Does upward social mobility increase life satisfaction? A longitudinal analysis using British and Swiss panel data

Hadjar, Andreas and Samuel, Robin. (2015) Does upward social mobility increase life satisfaction? A longitudinal analysis using British and Swiss panel data. Research in social stratification and mobility, 39. pp. 48-58.

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Official URL: http://edoc.unibas.ch/43039/

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A main assumption of social production function theory is that status is a major determinant of subjective well-being (SWB). From the perspective of the dissociative hypothesis, however, upward social mobility may be linked to identity problems, distress, and reduced levels of SWB because upwardly mobile people lose their ties to their class of origin. In this paper, we examine whether or not one of these arguments holds. We employ the United Kingdom and Switzerland as case studies because both are linked to distinct notions regarding social inequality and upward mobility. Longitudinal multilevel analyses based on panel data (UK: BHPS, Switzerland: SHP) allow us to reconstruct individual trajectories of life satisfaction (as a cognitive component of SWB) along with events of intragenerational and intergenerational upward mobility-taking into account previous levels of life satisfaction, dynamic class membership, and well-studied determinants of SWB. Our results show some evidence for effects of social class and social mobility on well-being in the UK sample, while there are no such effects in the Swiss sample. The UK findings support the idea of dissociative effects in terms of a negative effect of intergenerational upward mobility on SWB.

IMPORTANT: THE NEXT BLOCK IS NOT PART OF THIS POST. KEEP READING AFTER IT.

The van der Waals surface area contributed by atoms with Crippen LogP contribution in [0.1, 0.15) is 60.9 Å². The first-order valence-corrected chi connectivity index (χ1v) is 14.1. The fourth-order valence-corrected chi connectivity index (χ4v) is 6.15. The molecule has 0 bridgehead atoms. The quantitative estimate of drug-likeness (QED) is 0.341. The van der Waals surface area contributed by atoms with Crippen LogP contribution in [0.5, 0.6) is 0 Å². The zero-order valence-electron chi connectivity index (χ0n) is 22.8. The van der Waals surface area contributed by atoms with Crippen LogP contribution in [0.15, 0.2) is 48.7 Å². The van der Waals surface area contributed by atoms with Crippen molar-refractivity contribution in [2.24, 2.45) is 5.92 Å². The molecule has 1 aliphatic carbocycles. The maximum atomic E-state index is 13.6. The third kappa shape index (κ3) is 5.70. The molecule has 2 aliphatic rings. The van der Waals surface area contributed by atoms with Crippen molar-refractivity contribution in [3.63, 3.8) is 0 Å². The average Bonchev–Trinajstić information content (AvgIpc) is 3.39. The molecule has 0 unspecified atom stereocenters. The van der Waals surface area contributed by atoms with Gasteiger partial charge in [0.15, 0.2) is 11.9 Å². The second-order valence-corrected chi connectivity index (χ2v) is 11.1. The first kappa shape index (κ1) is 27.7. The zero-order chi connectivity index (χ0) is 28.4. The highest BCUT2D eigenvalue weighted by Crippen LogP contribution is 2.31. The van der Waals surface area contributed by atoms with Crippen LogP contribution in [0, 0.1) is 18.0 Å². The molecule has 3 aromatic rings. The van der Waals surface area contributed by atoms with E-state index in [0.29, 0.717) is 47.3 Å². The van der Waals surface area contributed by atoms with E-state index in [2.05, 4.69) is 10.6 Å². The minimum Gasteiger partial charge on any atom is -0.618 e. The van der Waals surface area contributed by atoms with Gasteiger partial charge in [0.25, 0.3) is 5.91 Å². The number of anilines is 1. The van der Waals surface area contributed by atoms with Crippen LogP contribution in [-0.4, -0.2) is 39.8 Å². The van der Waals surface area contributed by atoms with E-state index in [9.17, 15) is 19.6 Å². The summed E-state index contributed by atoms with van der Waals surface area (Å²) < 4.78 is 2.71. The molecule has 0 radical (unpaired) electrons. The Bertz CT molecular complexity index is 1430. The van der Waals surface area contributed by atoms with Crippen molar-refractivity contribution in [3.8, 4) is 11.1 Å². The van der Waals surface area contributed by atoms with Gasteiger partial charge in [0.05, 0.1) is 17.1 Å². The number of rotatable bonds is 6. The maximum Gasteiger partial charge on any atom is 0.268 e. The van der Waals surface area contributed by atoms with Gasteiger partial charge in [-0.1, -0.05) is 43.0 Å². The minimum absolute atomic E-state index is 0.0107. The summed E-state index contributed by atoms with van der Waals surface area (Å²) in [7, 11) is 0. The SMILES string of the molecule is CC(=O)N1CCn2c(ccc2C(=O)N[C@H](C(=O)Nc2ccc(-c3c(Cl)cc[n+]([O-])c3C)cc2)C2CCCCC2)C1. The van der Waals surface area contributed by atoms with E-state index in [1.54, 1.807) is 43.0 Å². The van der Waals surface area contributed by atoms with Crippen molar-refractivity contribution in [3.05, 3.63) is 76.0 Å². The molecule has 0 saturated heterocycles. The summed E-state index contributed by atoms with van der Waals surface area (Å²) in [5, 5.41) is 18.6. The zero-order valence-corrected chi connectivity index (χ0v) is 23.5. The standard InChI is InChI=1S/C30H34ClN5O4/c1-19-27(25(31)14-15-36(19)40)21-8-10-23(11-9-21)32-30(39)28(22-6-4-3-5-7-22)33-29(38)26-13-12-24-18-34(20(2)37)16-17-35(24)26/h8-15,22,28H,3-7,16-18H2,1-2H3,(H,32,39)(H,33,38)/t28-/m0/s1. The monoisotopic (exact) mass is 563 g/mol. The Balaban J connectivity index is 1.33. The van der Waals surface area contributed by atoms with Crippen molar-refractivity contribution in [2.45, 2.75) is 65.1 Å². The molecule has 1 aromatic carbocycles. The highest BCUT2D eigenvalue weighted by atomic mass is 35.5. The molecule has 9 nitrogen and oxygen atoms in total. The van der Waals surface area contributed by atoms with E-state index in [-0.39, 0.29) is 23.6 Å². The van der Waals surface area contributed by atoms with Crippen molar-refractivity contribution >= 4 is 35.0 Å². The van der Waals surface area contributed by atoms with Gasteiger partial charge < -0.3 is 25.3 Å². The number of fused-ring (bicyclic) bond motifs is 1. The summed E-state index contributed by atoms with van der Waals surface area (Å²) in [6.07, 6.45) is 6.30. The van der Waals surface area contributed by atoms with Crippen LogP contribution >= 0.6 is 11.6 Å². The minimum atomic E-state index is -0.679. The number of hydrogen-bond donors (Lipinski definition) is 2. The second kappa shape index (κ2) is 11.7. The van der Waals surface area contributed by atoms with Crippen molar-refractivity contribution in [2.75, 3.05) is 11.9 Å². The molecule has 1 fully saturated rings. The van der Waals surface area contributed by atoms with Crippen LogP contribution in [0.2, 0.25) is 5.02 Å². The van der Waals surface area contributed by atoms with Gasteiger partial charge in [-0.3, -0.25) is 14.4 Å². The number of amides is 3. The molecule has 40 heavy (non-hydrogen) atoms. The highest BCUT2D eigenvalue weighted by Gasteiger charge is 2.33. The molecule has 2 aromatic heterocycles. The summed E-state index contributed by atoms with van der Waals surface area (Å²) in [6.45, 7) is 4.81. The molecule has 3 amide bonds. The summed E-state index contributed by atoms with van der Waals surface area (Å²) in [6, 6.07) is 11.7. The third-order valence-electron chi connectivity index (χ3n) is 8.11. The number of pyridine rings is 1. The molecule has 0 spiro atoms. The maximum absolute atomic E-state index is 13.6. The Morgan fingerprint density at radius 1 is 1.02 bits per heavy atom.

Faculties and Departments:04 Faculty of Humanities and Social Sciences > Departement Gesellschaftswissenschaften > Fachbereich Soziologie > Sozialforschung und Methodologie (Bergman)
UniBasel Contributors:Samuel, Robin
Item Type:Article, refereed
Article Subtype:Research Article
Note:Publication type according to Uni Basel Research Database: Journal article
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Last Modified:11 Apr 2019 14:59
Deposited On:11 Apr 2019 14:59

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